What is timestamp dependence vulnerability?

blog + secure coding + Smart contract + Solidity Z. Oualid todayMay 9, 2022

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During the development of a smart contract, programmers may need to know the exact time to be able to execute some actions. Therefore, smart contract developers use what we call a timestamp offered by the node executing the smart contract. However, this may cause create multiple vulnerabilities that can cause a huge financial loss. So what is timestamp dependence vulnerability?

The timestamp dependence vulnerability happens when the smart contract relies on the value of the block timestamp value to execute an operation. The value of the timestamp is generated by the node executing the smart contract which makes it manipulable and vulnerable to attacks.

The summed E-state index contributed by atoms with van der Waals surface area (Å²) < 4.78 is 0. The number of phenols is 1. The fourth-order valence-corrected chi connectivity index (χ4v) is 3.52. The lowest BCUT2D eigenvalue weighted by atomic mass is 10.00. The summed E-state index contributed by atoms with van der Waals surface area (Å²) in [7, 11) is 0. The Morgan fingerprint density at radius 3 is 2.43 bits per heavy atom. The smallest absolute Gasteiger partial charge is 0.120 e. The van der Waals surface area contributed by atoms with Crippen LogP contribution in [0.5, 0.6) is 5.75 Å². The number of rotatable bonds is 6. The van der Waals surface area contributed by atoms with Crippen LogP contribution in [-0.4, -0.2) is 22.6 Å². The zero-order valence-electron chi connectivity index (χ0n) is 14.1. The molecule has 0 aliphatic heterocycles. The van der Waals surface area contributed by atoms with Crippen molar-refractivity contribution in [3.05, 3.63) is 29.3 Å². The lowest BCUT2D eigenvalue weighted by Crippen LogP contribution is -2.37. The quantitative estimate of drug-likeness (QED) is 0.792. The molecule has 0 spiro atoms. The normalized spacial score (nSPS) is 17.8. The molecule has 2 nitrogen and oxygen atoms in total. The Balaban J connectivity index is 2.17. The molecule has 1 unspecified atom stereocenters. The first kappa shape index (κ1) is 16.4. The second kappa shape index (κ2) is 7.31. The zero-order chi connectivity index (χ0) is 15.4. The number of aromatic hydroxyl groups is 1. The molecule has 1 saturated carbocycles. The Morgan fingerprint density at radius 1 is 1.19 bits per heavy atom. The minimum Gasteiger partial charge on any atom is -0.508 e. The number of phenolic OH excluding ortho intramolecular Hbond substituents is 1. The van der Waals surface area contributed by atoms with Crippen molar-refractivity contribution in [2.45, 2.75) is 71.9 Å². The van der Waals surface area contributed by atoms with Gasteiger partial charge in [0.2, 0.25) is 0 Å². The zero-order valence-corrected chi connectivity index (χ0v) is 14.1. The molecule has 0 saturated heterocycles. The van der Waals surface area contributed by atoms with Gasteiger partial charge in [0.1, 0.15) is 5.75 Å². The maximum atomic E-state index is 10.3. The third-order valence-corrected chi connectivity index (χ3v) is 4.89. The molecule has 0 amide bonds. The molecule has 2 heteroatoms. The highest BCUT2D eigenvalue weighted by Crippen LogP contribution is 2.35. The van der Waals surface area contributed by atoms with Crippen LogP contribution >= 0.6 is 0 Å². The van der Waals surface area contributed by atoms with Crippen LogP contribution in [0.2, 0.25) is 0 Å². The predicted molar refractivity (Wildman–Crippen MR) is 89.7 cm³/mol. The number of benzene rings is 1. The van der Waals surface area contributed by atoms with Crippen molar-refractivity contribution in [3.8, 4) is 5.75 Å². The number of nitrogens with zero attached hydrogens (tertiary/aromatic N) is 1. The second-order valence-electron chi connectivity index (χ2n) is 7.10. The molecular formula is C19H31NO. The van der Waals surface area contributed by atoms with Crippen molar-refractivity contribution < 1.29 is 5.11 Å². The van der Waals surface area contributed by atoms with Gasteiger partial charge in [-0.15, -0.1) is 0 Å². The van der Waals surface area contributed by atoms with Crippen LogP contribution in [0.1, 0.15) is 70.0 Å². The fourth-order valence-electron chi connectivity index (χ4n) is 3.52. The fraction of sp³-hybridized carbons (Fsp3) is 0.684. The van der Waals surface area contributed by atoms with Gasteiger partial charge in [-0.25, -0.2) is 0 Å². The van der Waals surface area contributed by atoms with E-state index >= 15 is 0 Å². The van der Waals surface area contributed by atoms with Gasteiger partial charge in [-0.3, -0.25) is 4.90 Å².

In this blog post, we are going to explain what a timestamp dependence vulnerability means and when it occurs and why. We are going to give you a detailed technical explanation of this vulnerability supported by multiple examples to better understand. So if you are interested in knowing more about this subject, then please continue to read a leave a comment below.

What is timestamp dependence vulnerability?

Due to the distributed nature of the Blockchain network, setting the exact time between nodes and synchronizing it, is one of the most difficult problems that Blockchain technology suffers from. However, during the development of smart contracts, getting in the need of knowing the current time is inevitable, especially since most smart contract development languages are Turing complete.

To partially solve this issue, most Blockchain technologies that support the smart contract concept, offer the timestamp of the system to retrieve the actual time of the network. Usually, this value is the number of seconds since the UNIX epoch.